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One Lonely Crocus

March 23rd, 2009

I have one lonely crocus in my gardens. It’s not that I don’t like them, 7 years ago when we first moved in I planted 300 crocus bulbs throughout the gardens and I only had one bloom the following year. Can you guess what happened?
crocus1
Chipmunks, that’s what happened. They dug up every single bulb I planted except for this one, it’s been blooming ever since. I really want to plant more this fall because they’re a great early flower for the bees (notice all the pollen).
crocus-close-up
I’m going to have to plant them in wire cages to keep those varmints out. I had decent luck sprinkling my tulip bulbs with garlic to keep the squirrels & chipmunks from eating them.

Do you have critters eating your bulbs? Any tips & tricks to keep them away?

21 Comments to “One Lonely Crocus”
  1. Bridgett on March 23, 2009 at 10:06 am

    You know what? I have not noticed any crocus here this year either! Are you sure it’s chipmunks? I don’t have any bulbs myself but they are one of the first signs of spring and I always notice them. Are you sure it’s not the weather this year?? (I’m in Ohio too).

    Bridgett’s last blog post.. The Artisan Bread in 5 Minutes a Day Project

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    • Susy on March 23, 2009 at 10:37 am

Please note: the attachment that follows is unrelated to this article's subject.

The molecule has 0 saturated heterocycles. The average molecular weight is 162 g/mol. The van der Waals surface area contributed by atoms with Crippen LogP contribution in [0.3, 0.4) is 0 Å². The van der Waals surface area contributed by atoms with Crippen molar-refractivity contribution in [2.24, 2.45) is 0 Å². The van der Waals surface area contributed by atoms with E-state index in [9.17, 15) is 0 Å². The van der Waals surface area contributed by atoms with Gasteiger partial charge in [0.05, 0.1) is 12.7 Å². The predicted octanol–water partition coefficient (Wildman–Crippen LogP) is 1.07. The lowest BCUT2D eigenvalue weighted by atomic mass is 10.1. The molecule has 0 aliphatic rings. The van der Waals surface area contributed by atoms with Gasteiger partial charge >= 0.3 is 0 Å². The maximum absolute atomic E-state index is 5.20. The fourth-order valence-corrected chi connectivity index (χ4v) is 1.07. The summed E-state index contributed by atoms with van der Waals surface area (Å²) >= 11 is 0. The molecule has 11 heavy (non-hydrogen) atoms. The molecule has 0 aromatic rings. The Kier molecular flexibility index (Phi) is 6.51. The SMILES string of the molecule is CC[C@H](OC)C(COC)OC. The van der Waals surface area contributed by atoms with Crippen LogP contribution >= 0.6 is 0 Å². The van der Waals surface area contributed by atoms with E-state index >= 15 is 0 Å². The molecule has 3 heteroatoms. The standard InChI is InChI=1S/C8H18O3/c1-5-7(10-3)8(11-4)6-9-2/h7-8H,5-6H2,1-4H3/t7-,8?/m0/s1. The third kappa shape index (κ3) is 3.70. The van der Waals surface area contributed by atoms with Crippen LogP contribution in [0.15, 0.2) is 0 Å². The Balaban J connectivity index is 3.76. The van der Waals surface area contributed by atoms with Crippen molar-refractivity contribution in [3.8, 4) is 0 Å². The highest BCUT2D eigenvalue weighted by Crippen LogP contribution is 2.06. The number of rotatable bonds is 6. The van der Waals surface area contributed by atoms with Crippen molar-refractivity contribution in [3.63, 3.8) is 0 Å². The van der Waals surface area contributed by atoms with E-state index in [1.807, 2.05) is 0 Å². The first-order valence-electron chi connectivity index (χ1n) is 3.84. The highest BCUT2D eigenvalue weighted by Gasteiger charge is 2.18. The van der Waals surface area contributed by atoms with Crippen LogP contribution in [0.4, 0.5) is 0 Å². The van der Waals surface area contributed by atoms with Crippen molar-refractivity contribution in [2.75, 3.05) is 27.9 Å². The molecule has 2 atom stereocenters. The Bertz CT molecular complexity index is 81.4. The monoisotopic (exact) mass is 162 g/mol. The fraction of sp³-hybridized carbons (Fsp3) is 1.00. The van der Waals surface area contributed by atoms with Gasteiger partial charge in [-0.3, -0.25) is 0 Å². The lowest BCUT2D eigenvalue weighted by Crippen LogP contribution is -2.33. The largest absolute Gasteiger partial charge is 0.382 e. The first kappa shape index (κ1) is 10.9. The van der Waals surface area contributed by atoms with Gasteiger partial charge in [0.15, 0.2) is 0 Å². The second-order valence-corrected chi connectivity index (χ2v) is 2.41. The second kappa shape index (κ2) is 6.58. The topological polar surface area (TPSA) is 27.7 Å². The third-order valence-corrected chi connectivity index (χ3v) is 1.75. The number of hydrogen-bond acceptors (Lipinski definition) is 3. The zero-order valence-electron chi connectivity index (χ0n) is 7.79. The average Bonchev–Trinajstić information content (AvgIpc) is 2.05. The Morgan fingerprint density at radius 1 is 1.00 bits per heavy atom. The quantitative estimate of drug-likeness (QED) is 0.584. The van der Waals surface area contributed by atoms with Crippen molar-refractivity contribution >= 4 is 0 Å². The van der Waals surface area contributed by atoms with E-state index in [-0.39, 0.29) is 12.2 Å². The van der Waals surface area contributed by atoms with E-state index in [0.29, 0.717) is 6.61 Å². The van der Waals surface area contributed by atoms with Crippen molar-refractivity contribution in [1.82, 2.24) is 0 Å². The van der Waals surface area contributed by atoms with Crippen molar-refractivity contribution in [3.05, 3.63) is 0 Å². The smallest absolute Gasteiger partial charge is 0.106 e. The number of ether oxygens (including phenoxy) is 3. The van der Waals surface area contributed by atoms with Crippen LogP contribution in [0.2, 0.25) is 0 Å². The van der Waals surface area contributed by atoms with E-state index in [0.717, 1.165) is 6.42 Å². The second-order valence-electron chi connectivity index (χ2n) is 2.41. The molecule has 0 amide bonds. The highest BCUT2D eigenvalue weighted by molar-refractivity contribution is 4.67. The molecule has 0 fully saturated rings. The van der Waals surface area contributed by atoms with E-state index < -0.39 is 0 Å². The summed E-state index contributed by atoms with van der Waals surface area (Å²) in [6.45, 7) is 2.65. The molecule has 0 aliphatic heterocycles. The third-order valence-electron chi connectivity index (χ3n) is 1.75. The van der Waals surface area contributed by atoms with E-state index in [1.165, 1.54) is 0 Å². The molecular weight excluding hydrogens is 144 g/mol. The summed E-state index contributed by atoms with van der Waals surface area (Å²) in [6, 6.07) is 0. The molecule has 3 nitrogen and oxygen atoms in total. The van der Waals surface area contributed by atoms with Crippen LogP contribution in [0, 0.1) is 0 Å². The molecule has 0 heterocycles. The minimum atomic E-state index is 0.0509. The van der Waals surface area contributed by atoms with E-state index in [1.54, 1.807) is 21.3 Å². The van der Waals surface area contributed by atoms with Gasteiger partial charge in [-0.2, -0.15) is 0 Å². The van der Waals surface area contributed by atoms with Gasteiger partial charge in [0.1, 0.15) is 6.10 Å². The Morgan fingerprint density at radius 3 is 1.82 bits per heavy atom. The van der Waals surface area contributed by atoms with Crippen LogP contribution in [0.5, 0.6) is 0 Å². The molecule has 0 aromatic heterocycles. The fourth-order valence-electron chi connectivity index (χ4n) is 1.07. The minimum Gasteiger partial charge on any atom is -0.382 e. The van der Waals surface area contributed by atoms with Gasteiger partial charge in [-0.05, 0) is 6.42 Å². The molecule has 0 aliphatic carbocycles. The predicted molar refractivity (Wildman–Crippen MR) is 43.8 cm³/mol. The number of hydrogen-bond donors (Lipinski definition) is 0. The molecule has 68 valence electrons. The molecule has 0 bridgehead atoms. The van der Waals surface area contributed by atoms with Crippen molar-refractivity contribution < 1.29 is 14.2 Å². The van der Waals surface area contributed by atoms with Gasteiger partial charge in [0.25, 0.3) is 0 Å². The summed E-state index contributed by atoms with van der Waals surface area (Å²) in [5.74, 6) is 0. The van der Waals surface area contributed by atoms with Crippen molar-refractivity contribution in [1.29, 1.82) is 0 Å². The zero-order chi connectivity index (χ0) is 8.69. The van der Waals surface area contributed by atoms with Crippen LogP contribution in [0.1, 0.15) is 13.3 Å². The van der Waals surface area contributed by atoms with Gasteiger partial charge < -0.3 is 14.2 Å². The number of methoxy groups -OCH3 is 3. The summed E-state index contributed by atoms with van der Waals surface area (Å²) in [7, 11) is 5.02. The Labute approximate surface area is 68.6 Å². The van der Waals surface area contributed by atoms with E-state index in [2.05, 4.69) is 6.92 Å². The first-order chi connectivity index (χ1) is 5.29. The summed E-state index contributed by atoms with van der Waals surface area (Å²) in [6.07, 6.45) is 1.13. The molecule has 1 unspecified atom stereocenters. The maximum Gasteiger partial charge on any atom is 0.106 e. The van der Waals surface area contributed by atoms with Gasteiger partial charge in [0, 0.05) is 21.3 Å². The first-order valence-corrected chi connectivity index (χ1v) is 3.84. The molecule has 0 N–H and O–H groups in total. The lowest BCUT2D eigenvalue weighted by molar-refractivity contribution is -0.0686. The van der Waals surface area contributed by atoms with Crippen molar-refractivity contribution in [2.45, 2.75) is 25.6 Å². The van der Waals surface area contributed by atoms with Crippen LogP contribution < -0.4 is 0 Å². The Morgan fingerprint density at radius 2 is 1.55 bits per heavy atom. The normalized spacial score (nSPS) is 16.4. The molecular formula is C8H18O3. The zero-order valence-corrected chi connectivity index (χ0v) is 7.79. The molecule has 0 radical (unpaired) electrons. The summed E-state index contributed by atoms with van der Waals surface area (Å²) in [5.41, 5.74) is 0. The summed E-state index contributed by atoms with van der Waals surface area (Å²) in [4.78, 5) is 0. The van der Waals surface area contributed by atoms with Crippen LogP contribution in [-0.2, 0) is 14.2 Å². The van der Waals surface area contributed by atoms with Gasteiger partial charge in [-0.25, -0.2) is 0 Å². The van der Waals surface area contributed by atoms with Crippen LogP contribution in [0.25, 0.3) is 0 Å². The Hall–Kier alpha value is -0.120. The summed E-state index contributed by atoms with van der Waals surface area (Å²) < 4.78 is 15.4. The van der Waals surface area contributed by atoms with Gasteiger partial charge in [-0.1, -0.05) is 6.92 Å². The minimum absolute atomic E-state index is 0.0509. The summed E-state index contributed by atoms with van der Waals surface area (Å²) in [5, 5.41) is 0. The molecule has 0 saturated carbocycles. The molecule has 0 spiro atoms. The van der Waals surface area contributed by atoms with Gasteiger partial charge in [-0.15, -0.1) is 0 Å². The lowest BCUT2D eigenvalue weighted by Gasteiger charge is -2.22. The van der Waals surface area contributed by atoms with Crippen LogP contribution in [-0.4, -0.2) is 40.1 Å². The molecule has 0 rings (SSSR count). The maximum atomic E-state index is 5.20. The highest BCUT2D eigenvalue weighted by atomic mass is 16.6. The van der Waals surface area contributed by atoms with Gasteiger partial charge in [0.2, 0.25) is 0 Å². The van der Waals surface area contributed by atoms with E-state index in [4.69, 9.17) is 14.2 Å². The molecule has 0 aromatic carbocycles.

I saw the chipmunks digging them up the first year I planted them. I’ve only had the one bloom each year since. This fall I’m planning on planting them again, we’ll see what happens.

      Reply to Susy's comment

  2. Pine Pod Farm on March 23, 2009 at 10:12 am

    No critters eating our garden with the many cats and our 4 dogs keep them away! Our crocuses have been blooming since last Sunday and my Dad has already started his garden last week!

    Reply to Pine Pod Farm's comment

  3. frugalmom on March 23, 2009 at 10:12 am

    I dont have any critters at this house, but a couple houses ago….whenever I would even *whisper* the words flower bulb the squirrels would call all their friends and show up at my house. And that wasnt all. I had to be fast while I was planting them because they would come right over to me, swipe one, and then run up the tree….

    Dang squirrels.

    frugalmom’s last blog post.. Was it the tooth fairy?

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    • Susy on March 23, 2009 at 10:39 am

      That’s too funny. I can just picture a squirrel sneaking up behind you and nabbing a bulb or two.

      Reply to Susy's comment

  4. s on March 23, 2009 at 11:01 am

    I just found a crocus blooming in one of my veggies beds, where I didn’t plant it! So maybe the rodents can plant them as well as dig them up?